New Development Center Supports Innovative Efforts at TRUMPF Laser GmbH + Co. KG

Laser manufacturer TRUMPF has expanded its primary solid-state laser development facility by erecting a new building in the town of Schramberg-Sulgen, Germany.

Laser manufacturer TRUMPF has expanded its primary solid-state laser development facility by erecting a new building in the town of Schramberg-Sulgen, Germany. TRUMPF Laser GmbH + Co. KG has augmented this corporate site with a structure offering 6,200 square meters of floor space. With about 250 guests in attendance, the official opening took place on March 6. The two floors in the Development Center house both office space and laboratories dedicated to the development of solid-state lasers.

Investment volume for this new project came to 13.5 million euros while construction took 17 months. This investment is a clear expression of TRUMPF’s commitment to the site and to its innovation and growth  strategy. At the opening ceremonies Peter Leibinger, vice-chairman of the TRUMPF Group Management Board, noted, “Schramberg is not only the cradle of the German laser industry. Today it is one of the world’s leaders in laser technology development and production.” Professor Reinhart Poprawe, director of the Fraunhofer Institute for Laser Technology in Aachen, emphasized another point in his dedication speech: “The laser is playing a decisive role in the design of tomorrow’s production technologies. And to that end we need – in addition to a superior research setting at universities and other institutions – highly innovative companies like TRUMPF.”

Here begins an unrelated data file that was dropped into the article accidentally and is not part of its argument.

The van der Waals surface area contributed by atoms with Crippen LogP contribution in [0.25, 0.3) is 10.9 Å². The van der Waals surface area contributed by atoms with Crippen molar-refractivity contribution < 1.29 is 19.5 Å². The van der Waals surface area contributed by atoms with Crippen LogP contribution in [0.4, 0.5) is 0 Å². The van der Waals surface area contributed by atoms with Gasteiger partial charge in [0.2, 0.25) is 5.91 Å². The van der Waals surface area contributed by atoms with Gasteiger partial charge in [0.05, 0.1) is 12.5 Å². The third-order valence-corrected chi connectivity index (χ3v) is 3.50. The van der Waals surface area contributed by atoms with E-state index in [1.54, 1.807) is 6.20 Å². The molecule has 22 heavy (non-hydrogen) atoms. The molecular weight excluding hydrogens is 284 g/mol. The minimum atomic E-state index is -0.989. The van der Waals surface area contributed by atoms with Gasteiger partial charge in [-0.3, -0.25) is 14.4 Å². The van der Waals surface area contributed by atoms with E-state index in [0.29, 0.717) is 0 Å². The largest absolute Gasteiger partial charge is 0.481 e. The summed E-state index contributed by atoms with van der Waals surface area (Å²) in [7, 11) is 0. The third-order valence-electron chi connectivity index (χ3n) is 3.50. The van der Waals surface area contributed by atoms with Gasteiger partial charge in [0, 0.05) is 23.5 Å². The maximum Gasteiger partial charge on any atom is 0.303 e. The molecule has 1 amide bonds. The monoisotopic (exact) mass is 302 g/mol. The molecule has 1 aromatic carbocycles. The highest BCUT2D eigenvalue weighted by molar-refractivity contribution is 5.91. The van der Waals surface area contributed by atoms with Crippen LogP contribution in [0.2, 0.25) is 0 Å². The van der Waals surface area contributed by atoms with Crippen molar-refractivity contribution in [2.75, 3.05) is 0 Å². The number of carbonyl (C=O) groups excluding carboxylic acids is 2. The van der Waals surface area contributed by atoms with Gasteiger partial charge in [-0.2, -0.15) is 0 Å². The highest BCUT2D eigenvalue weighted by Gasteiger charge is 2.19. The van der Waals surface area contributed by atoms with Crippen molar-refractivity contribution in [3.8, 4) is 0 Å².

All the development sections at Schramberg will, for the first time, be consolidated under a single roof. In the past, these units were located in a number of different buildings around the site. TRUMPF will use the freed up floor space to expand its production capacities for solid-state lasers. Barkow Leibinger architects in Berlin planned the new two-story structure, measuring 52 x 52 meters, and distinguished by the way it utilizes the site’s topography. The lower level is almost completely embedded in the slope of the land. Laser testing laboratories, a climate control chamber, and the building’s utility services will be found on that floor—functions that need little or no daylight. On the upper floor are office and conference rooms.

The façade for this story is made entirely of glass. Slender, lasercut aluminum fins run the entire height of the building, lending structure to the façade. An atrium on the office level provides additional daylight. 

“The application options for laser technology are by no mean exhausted,” said Peter Leibinger in his speech. The completion of the Development Center simply marks a milestone in expansion activities at the TRUMPF site in Schramberg.